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Artificial Seeds

Published by ur guide in Science
May 19th, 2008

Synthetic seeds or artificial seeds are the living-seed like structure derived from somatic embryoids (or, somatic embryos) in-vitro culture after encapsulation by a hydrogel. The preserved embryoids are called synthetic seeds.

Synthetic seeds or artificial seeds are the living-seed like structure derived from somatic embryoids (or, somatic embryos) in vitro culture after encapsulation by a hydrogel. The preserved embryoids are called synthetic seeds.

Father of synthetic seeds in India is Bapat who worked on sandalwood and Morus alba in1980.

The general procedure is as followed:

  1. Induction of somatic embryogenesis
  2. Maturation of somatic embryos
  3. Encapsulation of somatic embryos (synthetic seeds)
  4. Evaluation of embryoid and plant conversion
  5. Planting in fields/green house


  1. It could be preserved for long time at lower temperature
  2. Rooting, hardening and conversion steps are waved off as these seeds can directly be sowed in the fields like natural seeds

Potential Uses

  1. For the development of hybrid plants which have unstable genotypes or show seed sterility. In case that the seeds become sterile, the immature embryo from the seed can be rescued (called as embryo rescue) and then can be encapsulated artificially with appropriate growth medium to allow its maturation and desiccation for its germination.
  2. Germplasm conservation
  3. For various research and analysis purposes like studying the role of endosperm, etc
  4. To produce large number of the clones of elite species at the cheaper cost
  5. To supply adjuvant like plant growth regulators, pesticides, etc

Artificial Endosperm

Since, synthetic seeds lack endosperm which provide nutrient to the embryo in the natural seed. Therefore, addition of various nutrients is preferred in the gelling matrix.

Preparation of synthetic seeds:

For preparation seeds need to be encapsulated. This can be done using various water soluble hydrogels like alginate, gel rite, carboxy methyl cellulose, locust bean gum, sodium alginate with gelatin. However, alginate based encapsulation was found to be best.

Encapsulation can be done in two ways:

  1. Dropping method

    In this method, somatic embryos are mixed with 2% sodium alginate solution prepared in MS medium. However if the sodium alginate is purchased from an Indian based company the add 4% sodium alginate.
    Then these encapsulated beads are then added as drops into a calcium nitrate solution (100mM) and then they were kept for around 20-30 minutes after which embryos are completely gelled by calcium alginate.. Then these gelled embryos are rinsed with water and then can be used as synthetic seeds.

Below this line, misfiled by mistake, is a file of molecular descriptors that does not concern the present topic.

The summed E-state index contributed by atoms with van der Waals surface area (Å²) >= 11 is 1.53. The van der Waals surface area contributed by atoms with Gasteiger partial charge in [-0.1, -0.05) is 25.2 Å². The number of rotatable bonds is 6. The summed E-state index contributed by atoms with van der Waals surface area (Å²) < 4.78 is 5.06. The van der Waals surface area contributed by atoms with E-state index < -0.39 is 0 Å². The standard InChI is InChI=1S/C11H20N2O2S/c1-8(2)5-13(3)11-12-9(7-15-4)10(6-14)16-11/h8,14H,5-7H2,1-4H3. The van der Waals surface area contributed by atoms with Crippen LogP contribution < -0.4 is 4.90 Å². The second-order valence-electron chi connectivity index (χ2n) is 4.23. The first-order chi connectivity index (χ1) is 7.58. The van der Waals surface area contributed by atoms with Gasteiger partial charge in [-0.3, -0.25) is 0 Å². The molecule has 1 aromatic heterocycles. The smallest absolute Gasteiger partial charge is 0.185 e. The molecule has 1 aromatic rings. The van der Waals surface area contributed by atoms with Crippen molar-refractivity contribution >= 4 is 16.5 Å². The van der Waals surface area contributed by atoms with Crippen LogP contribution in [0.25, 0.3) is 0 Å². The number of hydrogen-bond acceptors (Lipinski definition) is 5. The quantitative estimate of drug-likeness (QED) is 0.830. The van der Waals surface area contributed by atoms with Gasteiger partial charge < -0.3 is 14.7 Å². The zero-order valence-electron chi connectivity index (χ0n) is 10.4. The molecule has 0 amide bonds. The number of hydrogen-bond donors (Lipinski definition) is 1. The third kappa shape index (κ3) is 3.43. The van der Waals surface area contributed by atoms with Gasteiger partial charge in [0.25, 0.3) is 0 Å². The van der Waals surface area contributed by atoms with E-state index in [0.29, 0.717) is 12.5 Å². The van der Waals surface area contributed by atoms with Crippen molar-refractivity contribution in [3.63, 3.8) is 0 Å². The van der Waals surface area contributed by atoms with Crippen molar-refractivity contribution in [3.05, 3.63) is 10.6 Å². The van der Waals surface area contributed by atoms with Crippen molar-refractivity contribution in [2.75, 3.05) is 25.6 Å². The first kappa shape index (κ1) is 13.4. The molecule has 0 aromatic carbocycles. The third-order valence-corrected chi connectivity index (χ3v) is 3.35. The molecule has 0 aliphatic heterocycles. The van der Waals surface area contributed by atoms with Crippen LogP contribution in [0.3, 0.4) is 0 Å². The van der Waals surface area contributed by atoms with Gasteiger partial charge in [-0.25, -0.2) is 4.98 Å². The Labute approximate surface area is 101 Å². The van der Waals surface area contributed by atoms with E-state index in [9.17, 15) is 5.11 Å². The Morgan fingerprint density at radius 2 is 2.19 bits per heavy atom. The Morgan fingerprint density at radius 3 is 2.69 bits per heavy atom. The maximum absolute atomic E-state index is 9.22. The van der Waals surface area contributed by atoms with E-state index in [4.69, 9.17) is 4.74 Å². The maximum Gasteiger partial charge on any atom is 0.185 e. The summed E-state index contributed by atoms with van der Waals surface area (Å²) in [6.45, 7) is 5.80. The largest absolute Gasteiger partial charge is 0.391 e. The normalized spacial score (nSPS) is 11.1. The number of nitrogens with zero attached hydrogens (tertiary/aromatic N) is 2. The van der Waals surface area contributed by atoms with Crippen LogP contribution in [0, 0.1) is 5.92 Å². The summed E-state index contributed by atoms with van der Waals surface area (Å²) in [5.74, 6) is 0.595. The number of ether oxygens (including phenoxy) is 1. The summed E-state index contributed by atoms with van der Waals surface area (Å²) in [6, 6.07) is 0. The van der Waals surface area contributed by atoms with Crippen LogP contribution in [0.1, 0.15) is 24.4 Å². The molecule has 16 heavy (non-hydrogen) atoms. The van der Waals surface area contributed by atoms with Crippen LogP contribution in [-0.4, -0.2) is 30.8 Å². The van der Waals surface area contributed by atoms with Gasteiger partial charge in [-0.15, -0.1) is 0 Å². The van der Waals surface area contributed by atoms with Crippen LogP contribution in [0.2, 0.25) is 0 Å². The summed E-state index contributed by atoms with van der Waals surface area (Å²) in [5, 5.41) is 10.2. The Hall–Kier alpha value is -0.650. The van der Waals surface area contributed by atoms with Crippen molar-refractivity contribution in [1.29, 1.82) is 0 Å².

This method has been used Redenbaugh et al. (1986) for alfalfa somatic embryos encapsulation.
    However, in place of calcium nitrate, calcium chloride can also be used with by product of encapsulation as sodium chloride.
    Gelling with sodium alginate is not done since sodium is toxic for cells.

  2. Molding

    In this, embryos are mixed with temperature dependent gel like gel rite where cells get gelled as the temperature is lowered.
    However, the synthetic seeds obtained by above methods cannot be used directly into the fields because:

    1. They are very fragile
    2. Their nutrients will be attacked by the micro flora present in the soil which will starve the embryo to death

    So, to prevent above problems, one or two more coatings of alginate are given and also, certain antibiotics, insecticides, pesticides, etc are added to prevent the microbial attack on the nutrient medium.

  3. Problems:

    However, these seeds can’t be used for soil transfer as they show very poor germination efficiency. For example: a lettuce plant showed the efficiency of just 2% and is the only plant which was tried in the field.

    Even, the green houses the efficiency is not very high, only around 10-20%. For example: 7% for alfalfa and 10% for celerly.

    The reason that the factors like genes involved in regulating the dormancy, desiccation, development of seeds is not yet clearly known.

    So, such seeds are mainly used for germplasm conservation and do not need liquid nitrogen for their storage. For example: Srinivas et al (2002) showed the successful germplasm conservation of a rice variety for 1 year at 8° C. however, when tried with direct soil transfer the synthetic seeds efficiency was found to be just 0.1%.

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